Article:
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Undergraduate international tuition fees to increase by an average of 2.1 per cent next year

Student groups advocate for lower international, deregulated program tuition
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U of T's new fee schedule is now in place. STEVEN LEE/THE VARSITY
U of T's new fee schedule is now in place. STEVEN LEE/THE VARSITY

Starting May 1, U of T has adopted a new fee schedule for student tuition in the coming year, with undergraduate international tuition increasing by an average of 2.1 per cent and graduate international tuition increasing by an average of 3.8 per cent. Domestic tuition will stay the same, since it has been frozen by the Ontario government.

The fee schedule was approved at the April 6 meeting of U of T’s Governing Council, despite year-long efforts of student groups to lower tuition, particularly international tuition in light of difficulties caused by the COVID-19 pandemic and online classes. Over the past decade, international fees have risen by 41.2 per cent overall

Student groups say that the new fee schedule continues to be unfair for students in higher tuition programs, such as computer science, bioinformatics and computational biology, and data science. The Ontario government previously deregulated these programs, allowing them to have higher fees.

The approved tuition rates will be in place for the 20212022 academic year. 

 

Tuition levels for the 20212022 school year

The Ontario government froze domestic tuition in 2020, so it will stay the same for the 20212022 school year. However, international tuition will increase next year. 

For international students  in the Faculty of Arts & Science (FAS) and the Faculty of Architecture, Landscape, and Design, the tuition will increase by two per cent next year, while the tuition for international students in the Faculty of Applied Science & Engineering will increase by three per cent. The tuition for international students entering other faculties, such as the Faculty of Kinesiology & Physical Education, will mostly increase by five per cent. 

Though the increase in tuition is lower than it has been in the past — international tuition for students in the FAS and the Faculty of Architecture, Landscape, and Design saw their tuition rise by four per cent in the previous year — the increases in international tuition are part of an overall trend of increasing international tuition. As the province has continued to cut post-secondary funding, universities have been forced to turn to other sources of revenue, including international tuition fees.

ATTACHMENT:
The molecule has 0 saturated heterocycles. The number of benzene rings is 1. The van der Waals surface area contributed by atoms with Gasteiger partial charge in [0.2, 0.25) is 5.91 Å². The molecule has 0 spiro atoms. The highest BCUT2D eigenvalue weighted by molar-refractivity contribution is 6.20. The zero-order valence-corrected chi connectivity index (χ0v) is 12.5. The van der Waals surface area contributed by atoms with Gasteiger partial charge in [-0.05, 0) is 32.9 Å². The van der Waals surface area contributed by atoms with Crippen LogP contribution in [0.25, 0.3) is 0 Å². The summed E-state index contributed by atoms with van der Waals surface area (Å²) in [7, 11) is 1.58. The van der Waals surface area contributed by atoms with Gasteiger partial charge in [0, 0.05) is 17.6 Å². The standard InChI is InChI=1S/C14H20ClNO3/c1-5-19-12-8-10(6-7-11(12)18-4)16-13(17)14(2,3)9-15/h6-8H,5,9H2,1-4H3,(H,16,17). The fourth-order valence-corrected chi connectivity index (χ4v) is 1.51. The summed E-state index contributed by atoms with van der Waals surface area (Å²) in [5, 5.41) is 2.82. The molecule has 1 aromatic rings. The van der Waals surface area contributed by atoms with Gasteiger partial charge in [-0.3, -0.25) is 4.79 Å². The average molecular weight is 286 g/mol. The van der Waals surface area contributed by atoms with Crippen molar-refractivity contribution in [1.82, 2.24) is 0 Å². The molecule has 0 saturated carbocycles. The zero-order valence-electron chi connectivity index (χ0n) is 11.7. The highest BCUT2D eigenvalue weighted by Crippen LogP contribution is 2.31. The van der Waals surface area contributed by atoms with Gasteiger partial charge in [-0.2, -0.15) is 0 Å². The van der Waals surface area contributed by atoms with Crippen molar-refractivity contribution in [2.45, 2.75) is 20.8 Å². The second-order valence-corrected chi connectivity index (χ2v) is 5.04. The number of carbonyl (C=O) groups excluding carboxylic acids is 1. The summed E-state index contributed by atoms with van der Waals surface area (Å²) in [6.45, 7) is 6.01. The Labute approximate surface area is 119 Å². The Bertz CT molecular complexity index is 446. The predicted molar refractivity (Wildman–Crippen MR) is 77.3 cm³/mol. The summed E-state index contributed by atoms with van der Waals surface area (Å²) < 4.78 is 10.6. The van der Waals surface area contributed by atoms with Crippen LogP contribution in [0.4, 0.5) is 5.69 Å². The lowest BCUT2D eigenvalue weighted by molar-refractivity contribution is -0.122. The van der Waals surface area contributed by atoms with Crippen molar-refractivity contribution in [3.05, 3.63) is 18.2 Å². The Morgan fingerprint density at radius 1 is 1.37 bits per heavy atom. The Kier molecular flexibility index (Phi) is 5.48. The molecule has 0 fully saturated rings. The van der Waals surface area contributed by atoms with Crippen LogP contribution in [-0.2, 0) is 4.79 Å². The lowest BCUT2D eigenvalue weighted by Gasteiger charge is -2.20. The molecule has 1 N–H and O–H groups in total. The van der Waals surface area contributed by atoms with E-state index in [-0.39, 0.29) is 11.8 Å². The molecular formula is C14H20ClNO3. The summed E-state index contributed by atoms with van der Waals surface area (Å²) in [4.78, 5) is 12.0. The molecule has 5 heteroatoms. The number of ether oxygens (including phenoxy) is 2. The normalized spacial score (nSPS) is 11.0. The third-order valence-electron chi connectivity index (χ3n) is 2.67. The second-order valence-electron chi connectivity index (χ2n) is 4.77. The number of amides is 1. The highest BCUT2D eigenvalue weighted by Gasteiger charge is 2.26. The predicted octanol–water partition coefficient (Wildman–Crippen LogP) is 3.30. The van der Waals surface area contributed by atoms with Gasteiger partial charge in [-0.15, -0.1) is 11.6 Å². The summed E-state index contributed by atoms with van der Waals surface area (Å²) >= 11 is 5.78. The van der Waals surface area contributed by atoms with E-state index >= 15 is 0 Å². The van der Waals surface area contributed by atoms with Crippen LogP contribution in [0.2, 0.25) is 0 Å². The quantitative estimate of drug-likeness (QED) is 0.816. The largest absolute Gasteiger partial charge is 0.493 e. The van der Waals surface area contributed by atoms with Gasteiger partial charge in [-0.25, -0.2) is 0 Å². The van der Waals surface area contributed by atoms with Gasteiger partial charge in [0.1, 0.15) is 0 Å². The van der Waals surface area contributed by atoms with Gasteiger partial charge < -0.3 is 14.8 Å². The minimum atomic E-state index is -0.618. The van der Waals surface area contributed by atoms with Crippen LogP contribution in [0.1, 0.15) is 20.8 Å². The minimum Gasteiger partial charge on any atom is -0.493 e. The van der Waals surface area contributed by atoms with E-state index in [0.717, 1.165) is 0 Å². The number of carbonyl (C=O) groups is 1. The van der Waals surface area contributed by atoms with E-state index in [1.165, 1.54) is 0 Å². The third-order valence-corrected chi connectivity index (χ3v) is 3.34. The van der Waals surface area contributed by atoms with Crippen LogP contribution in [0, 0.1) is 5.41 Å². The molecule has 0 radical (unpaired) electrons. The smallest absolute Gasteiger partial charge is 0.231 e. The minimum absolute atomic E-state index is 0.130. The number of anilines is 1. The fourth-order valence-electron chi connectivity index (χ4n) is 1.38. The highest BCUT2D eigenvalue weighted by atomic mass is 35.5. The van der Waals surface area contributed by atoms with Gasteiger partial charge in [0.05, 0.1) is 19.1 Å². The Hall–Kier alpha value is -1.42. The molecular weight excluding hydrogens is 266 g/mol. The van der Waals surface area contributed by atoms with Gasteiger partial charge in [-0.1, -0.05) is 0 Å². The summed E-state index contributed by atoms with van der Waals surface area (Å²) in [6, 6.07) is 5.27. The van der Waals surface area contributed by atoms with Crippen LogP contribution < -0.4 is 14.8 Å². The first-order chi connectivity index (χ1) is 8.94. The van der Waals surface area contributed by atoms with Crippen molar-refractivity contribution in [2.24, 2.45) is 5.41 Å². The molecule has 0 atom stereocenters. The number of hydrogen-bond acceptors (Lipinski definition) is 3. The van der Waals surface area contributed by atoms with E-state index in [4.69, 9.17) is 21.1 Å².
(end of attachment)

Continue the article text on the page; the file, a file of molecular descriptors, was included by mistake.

Student activism against the fee schedule 

Student leaders who spoke at the Governing Council meeting included Evan Kanter, former Director of External Relations for the Computer Science Student Union; Tyler Riches, former Vice-President Public & University Affairs of the University of Toronto Students’ Union; and Mitra Yakubi, recently re-elected President of the University of Toronto Mississauga Students’ Union. 

The efforts of student leaders at the April 6 meeting are a part of the larger Same Degree, Same Fee Campaign — a cross-campus campaign to standardize tuition across programs at U of T. Currently, students enrolled in certain programs, including computer science, bioinformatics and computational biology, and data science, pay almost double of what their counterparts in other FAS programs pay. The campaign aims to lobby the university into making all undergraduate degrees cost the same amount in tuition. 

Kanter, Riches, and Yakubi criticised the university for continuing to charge students in some programs more than others, as well as for the higher tuition fees paid by international students at U of T. They also criticized the fact that students that are enrolled in programs with lower fees are still able to take courses in higher tuition programs without being enrolled, meaning that students in different programs are effectively paying vastly different amounts for the same class. 

Vice-President & Provost Cheryl Regehr defended the fee difference during the meeting, on the grounds that students in programs with higher fees — such as computer science — have priority enrolment access to courses in their program, which makes it significantly easier to earn the degree. Regehr also noted that students with degrees in these programs tend to have more earning potential than their counterparts in other programs.